But, Wilson notes, the valued output may not be only a rebuilt skating rink! Government has many valued outputs, including “a reputation for integrity, the confidence of the people, and the support of important interest groups. When we complain about skating rinks not being built on time we speak as if all we cared about were skating rinks. But when we complain that contracts were awarded without competitive bidding or in a way that allowed bureaucrats to line their pockets we acknowledge that we care about many things besides skating rinks; we care about the onstraint that we want government to observe.
But is honest and accountable in its actions and properly responsive to worthy constituencies may be a very efficient government, if we measure efficience by taking into account all of the valued outputs.” Wilson concludes: “A perfectly efficient agency could be a monstrous one, swiftly denying us our liberties, economically inflicting injustices, and competently expropriating our wealth.”
Arbitrariness refers to “officials acting without legal authority, or with that authority in a way that offends our sense of justice. Justice means, first, that we require the government to treat people equally on the basis of clear rules known in advance: If Becky and Bob both are driving sixty miles per hour in a thirty-mile-per-hour zone and the police give a ticket to Bob, we believe they also should give a ticket to Becky. Second we believe that justice obliges the government to take into account the special needs and circumstances of individuals: If Becky is speeding because she is on her way to the hospital to give birth to a child and Bob is speeding for the fun of it, we may feel that the police should ticket Bob but not Becky. Justice in the first sense means fairness, in the second it means responsiveness. Obviously, fairness and responsiveness often are in conflict.”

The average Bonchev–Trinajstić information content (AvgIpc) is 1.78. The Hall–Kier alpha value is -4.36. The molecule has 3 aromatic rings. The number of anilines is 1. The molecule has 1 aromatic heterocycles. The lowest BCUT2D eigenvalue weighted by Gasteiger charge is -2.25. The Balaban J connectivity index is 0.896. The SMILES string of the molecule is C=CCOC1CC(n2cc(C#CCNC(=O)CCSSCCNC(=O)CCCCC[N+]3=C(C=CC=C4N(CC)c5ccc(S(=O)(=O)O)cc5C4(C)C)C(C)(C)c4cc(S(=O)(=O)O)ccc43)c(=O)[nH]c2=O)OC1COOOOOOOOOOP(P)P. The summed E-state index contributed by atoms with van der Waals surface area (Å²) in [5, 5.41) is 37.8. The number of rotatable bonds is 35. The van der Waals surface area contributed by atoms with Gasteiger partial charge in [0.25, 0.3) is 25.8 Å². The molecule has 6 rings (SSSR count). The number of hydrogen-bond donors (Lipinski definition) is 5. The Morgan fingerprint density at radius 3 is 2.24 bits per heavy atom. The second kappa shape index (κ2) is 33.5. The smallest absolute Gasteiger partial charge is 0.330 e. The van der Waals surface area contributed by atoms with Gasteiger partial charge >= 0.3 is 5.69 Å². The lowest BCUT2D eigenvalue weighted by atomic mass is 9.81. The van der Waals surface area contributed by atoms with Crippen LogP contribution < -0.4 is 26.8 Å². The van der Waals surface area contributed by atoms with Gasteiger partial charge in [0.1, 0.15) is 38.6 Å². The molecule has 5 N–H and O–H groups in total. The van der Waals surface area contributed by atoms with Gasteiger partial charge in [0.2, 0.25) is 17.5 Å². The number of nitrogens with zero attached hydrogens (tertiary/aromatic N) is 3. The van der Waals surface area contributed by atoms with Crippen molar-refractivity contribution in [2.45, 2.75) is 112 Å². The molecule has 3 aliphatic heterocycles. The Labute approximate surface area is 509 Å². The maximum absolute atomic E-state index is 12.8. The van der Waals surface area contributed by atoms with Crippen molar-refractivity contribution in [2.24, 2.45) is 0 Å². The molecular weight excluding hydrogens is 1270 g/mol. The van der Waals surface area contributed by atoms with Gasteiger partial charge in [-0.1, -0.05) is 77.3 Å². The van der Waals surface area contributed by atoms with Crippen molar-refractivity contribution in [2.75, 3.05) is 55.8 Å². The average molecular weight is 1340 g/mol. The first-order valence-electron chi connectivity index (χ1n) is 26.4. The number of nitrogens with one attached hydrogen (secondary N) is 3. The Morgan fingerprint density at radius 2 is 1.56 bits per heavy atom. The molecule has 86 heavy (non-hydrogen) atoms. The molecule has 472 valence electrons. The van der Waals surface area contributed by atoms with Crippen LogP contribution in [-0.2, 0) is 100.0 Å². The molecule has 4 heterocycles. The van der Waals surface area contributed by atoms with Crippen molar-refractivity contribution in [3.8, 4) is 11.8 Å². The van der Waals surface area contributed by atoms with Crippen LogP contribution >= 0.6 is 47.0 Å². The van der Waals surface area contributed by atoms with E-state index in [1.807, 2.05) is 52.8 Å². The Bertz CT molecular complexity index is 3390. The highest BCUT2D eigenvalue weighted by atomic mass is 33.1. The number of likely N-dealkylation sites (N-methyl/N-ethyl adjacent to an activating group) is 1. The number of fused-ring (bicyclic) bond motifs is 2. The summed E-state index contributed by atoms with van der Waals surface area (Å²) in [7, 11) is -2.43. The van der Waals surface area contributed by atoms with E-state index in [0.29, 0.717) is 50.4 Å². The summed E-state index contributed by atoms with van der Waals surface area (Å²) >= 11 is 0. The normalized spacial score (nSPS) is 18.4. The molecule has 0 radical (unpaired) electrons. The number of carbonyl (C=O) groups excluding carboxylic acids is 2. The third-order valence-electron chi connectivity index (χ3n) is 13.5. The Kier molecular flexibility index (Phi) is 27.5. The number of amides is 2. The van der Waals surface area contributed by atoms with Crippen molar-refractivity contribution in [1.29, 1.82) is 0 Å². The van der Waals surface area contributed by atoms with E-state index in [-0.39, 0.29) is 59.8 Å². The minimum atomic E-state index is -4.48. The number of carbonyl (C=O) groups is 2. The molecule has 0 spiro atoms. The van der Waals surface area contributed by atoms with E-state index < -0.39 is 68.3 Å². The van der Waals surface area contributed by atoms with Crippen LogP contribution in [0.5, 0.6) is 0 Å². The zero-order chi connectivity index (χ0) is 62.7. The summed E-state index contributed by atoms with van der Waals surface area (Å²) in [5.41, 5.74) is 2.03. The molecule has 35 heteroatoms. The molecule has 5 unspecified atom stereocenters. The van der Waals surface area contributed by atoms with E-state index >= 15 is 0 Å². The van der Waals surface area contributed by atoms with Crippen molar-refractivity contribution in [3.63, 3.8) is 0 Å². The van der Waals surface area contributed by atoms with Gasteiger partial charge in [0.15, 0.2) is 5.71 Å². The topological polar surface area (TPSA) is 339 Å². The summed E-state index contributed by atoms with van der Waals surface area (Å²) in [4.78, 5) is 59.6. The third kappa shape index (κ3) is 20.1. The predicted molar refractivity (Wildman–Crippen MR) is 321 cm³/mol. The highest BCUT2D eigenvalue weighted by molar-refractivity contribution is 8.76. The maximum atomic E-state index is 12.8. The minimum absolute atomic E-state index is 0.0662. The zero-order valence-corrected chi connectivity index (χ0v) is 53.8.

Wilson says “the checks and balances of the American constitutional system reflect our desire to reduce the arbitrariness of official rule. That desire is based squarely on the premise that inefficiency is a small price to pay for freedom and responsiveness. Congressional oversight, judicial review, interest-group participation, media investigations, and formalized procedures all are intended to check administrative discretion.” Constraints such as these reduce the efficiency of an agency but also its arbitrariness. “We want the government to be both fair and responsive, but the more rules impose to insure fairness (that is, to treat all people alike [like Becky and Bob above]), the harder we make it for the government to be responsive (that is, to take into account the special needs and circumstances of a particular case.)”.